9. #38
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    Quote Originally Posted by AnttiL View Post
    ...but spectator and television potential are higher in Mid Wales
    I'm not totally sure about that. The advantage of Mid Wales is the availability of far more stage millage (and variations within each forest) and perhaps the ability to manage spectator access/parking reasonably easily. Grizedale would probably be more attractive to potential spectators in the Manchester/Liverpool/North West area than Mid Wales. Television wise, what criteria are you using? The Lake District in which Grizedale lies is widely considered to be one of the most attractive parts of England.

  10. Likes: AndyRAC (4th April 2020)
  11. #39
    Senior Member AnttiL's Avatar
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    Quote Originally Posted by the sniper View Post
    I'm not totally sure about that. The advantage of Mid Wales is the availability of far more stage millage (and variations within each forest) and perhaps the ability to manage spectator access/parking reasonably easily. Grizedale would probably be more attractive to potential spectators in the Manchester/Liverpool/North West area than Mid Wales. Television wise, what criteria are you using? The Lake District in which Grizedale lies is widely considered to be one of the most attractive parts of England.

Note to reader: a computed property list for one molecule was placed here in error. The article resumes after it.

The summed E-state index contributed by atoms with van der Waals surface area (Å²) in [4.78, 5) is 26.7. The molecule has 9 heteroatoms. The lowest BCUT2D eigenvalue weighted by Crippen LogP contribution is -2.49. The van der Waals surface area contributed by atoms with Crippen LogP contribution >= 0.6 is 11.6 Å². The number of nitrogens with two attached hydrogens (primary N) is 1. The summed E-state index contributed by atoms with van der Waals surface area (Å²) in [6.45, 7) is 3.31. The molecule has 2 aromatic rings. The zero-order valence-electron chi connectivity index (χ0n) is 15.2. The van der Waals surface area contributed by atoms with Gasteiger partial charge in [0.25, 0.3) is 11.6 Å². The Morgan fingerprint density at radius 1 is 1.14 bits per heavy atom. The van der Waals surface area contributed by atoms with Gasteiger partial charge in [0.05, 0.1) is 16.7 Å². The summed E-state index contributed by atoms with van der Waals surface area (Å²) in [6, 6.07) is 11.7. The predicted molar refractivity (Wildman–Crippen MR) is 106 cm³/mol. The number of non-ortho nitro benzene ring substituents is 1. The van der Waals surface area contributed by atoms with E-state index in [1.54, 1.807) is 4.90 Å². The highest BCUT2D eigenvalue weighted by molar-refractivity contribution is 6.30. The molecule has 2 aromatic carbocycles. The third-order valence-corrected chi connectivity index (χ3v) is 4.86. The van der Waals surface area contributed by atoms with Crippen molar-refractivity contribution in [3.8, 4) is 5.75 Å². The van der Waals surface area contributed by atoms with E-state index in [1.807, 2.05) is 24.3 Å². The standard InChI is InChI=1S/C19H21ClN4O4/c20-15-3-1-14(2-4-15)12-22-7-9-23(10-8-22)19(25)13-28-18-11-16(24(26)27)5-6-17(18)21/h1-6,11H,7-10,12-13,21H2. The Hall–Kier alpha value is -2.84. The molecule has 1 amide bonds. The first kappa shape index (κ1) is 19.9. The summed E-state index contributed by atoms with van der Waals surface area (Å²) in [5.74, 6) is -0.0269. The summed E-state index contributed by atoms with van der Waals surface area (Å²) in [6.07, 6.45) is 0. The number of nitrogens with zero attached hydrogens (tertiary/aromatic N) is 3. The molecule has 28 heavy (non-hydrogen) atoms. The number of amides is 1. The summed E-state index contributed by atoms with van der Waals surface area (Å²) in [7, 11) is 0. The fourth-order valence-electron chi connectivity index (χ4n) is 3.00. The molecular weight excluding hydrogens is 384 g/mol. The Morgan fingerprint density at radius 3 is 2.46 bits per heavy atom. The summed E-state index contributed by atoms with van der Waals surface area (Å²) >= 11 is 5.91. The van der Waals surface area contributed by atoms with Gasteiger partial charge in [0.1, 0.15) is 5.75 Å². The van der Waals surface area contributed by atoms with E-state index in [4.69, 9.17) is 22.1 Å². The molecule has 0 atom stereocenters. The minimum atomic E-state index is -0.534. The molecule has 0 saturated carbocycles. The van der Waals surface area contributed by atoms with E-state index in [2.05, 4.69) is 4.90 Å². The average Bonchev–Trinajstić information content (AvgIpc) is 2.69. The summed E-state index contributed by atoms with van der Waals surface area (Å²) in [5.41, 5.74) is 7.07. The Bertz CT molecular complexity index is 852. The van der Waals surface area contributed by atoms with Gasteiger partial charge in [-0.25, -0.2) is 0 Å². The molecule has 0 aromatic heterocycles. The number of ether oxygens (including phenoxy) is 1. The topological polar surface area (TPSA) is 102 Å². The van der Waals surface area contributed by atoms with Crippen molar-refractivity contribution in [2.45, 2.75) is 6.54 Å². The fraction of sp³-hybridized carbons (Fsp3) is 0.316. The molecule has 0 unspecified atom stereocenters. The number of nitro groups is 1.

Well, I haven't visited either location, but I have the feeling that Grizedale is slower, narrower and in a tighter forest, whereas stages like Myherin, Dyfi and Hafren have wider roads, more speed, more open areas which allow longer shots on TV. Also I suppose there wouldn't be such spectator-friendly areas with proper rally roads like Sweet Lamb.

    Anyway, I'd still love to see Grizedale in a WRC event some day

  12. Likes: the sniper (4th April 2020)
  13. #40
    Senior Member AnttiL's Avatar
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    If you want more inspiration, look at the RAC 1987 maps I just digitized. Sadly the ordnance survey book was missing all the opening day park stages.

    For example the Taliesin stage mentioned in this thread was included in the route. It hasn't been driven since, and the previous time has been in 1980.

    https://www.rally-maps.com/RAC-Rally-1987

  14. Likes: the sniper (4th April 2020)